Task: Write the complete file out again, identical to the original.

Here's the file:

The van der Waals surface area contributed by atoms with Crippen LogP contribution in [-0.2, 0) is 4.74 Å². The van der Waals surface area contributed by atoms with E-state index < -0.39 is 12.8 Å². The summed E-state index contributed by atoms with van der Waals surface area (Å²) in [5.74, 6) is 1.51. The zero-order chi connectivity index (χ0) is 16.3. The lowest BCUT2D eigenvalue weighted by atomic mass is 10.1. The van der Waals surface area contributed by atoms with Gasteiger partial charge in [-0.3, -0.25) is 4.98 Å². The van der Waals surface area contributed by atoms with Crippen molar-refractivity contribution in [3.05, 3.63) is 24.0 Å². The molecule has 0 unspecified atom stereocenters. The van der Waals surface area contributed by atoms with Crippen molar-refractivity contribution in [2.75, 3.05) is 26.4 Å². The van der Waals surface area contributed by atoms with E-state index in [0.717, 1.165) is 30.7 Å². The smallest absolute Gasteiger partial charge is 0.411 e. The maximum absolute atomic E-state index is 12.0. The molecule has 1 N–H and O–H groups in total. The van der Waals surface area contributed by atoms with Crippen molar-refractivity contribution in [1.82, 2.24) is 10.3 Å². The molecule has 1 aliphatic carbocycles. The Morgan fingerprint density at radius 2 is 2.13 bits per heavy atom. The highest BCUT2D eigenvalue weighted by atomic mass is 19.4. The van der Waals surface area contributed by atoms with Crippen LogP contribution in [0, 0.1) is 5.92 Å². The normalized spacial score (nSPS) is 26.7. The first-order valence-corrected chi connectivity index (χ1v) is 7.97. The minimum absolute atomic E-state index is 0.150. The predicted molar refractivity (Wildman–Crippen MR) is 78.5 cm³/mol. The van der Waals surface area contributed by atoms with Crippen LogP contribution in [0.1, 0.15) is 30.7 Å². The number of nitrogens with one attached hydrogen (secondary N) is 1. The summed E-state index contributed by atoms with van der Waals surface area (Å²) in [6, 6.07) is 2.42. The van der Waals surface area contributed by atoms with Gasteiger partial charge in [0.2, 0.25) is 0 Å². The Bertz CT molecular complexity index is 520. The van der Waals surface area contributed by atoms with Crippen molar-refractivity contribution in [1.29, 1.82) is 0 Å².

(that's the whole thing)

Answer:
The van der Waals surface area contributed by atoms with Crippen LogP contribution in [-0.2, 0) is 4.74 Å². The van der Waals surface area contributed by atoms with E-state index < -0.39 is 12.8 Å². The summed E-state index contributed by atoms with van der Waals surface area (Å²) in [5.74, 6) is 1.51. The zero-order chi connectivity index (χ0) is 16.3. The lowest BCUT2D eigenvalue weighted by atomic mass is 10.1. The van der Waals surface area contributed by atoms with Gasteiger partial charge in [-0.3, -0.25) is 4.98 Å². The van der Waals surface area contributed by atoms with Crippen molar-refractivity contribution in [3.05, 3.63) is 24.0 Å². The molecule has 0 unspecified atom stereocenters. The van der Waals surface area contributed by atoms with Crippen molar-refractivity contribution in [2.75, 3.05) is 26.4 Å². The van der Waals surface area contributed by atoms with E-state index in [0.717, 1.165) is 30.7 Å². The smallest absolute Gasteiger partial charge is 0.411 e. The maximum absolute atomic E-state index is 12.0. The molecule has 1 N–H and O–H groups in total. The van der Waals surface area contributed by atoms with Crippen molar-refractivity contribution in [1.82, 2.24) is 10.3 Å². The molecule has 1 aliphatic carbocycles. The Morgan fingerprint density at radius 2 is 2.13 bits per heavy atom. The highest BCUT2D eigenvalue weighted by atomic mass is 19.4. The van der Waals surface area contributed by atoms with Crippen LogP contribution in [0, 0.1) is 5.92 Å². The normalized spacial score (nSPS) is 26.7. The first-order valence-corrected chi connectivity index (χ1v) is 7.97. The minimum absolute atomic E-state index is 0.150. The predicted molar refractivity (Wildman–Crippen MR) is 78.5 cm³/mol. The van der Waals surface area contributed by atoms with Crippen LogP contribution in [0.1, 0.15) is 30.7 Å². The number of nitrogens with one attached hydrogen (secondary N) is 1. The summed E-state index contributed by atoms with van der Waals surface area (Å²) in [6, 6.07) is 2.42. The van der Waals surface area contributed by atoms with Gasteiger partial charge in [0.2, 0.25) is 0 Å². The Bertz CT molecular complexity index is 520. The van der Waals surface area contributed by atoms with Crippen molar-refractivity contribution in [1.29, 1.82) is 0 Å².